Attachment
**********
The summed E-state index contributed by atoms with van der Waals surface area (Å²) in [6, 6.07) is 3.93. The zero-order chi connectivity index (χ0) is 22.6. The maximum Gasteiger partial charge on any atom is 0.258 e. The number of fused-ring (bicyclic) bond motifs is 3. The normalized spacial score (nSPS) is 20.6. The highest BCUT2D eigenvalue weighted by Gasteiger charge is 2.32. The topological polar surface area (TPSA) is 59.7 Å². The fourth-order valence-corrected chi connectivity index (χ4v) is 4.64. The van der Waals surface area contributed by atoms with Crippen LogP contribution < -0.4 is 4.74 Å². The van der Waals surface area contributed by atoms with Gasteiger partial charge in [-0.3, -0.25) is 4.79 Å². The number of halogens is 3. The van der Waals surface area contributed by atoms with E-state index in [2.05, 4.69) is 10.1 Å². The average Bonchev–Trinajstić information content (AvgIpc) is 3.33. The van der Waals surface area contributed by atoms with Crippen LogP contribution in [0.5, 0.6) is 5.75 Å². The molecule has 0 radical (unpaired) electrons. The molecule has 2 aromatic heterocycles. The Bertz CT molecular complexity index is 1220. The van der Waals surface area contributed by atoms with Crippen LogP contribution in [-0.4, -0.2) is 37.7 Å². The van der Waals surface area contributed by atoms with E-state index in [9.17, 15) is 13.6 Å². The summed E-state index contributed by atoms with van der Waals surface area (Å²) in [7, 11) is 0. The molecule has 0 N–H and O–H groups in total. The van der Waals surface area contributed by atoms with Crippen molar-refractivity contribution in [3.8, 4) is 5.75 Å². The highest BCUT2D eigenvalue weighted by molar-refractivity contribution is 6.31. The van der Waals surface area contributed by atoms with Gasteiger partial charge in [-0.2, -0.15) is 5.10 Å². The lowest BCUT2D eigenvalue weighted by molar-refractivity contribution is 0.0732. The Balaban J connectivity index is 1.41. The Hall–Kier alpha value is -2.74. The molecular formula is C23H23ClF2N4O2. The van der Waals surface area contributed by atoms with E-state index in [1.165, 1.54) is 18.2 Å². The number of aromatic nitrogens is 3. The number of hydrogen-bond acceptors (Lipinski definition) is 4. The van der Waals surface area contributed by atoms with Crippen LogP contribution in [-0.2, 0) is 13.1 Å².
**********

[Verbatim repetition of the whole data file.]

The summed E-state index contributed by atoms with van der Waals surface area (Å²) in [6, 6.07) is 3.93. The zero-order chi connectivity index (χ0) is 22.6. The maximum Gasteiger partial charge on any atom is 0.258 e. The number of fused-ring (bicyclic) bond motifs is 3. The normalized spacial score (nSPS) is 20.6. The highest BCUT2D eigenvalue weighted by Gasteiger charge is 2.32. The topological polar surface area (TPSA) is 59.7 Å². The fourth-order valence-corrected chi connectivity index (χ4v) is 4.64. The van der Waals surface area contributed by atoms with Crippen LogP contribution < -0.4 is 4.74 Å². The van der Waals surface area contributed by atoms with Gasteiger partial charge in [-0.3, -0.25) is 4.79 Å². The number of halogens is 3. The van der Waals surface area contributed by atoms with E-state index in [2.05, 4.69) is 10.1 Å². The average Bonchev–Trinajstić information content (AvgIpc) is 3.33. The van der Waals surface area contributed by atoms with Crippen LogP contribution in [0.5, 0.6) is 5.75 Å². The molecule has 0 radical (unpaired) electrons. The molecule has 2 aromatic heterocycles. The Bertz CT molecular complexity index is 1220. The van der Waals surface area contributed by atoms with Crippen LogP contribution in [-0.4, -0.2) is 37.7 Å². The van der Waals surface area contributed by atoms with E-state index in [9.17, 15) is 13.6 Å². The summed E-state index contributed by atoms with van der Waals surface area (Å²) in [7, 11) is 0. The molecule has 0 N–H and O–H groups in total. The van der Waals surface area contributed by atoms with Crippen molar-refractivity contribution in [3.8, 4) is 5.75 Å². The highest BCUT2D eigenvalue weighted by molar-refractivity contribution is 6.31. The van der Waals surface area contributed by atoms with Gasteiger partial charge in [-0.2, -0.15) is 5.10 Å². The lowest BCUT2D eigenvalue weighted by molar-refractivity contribution is 0.0732. The Balaban J connectivity index is 1.41. The Hall–Kier alpha value is -2.74. The molecular formula is C23H23ClF2N4O2. The van der Waals surface area contributed by atoms with E-state index in [1.165, 1.54) is 18.2 Å². The number of aromatic nitrogens is 3. The number of hydrogen-bond acceptors (Lipinski definition) is 4. The van der Waals surface area contributed by atoms with Crippen LogP contribution in [-0.2, 0) is 13.1 Å².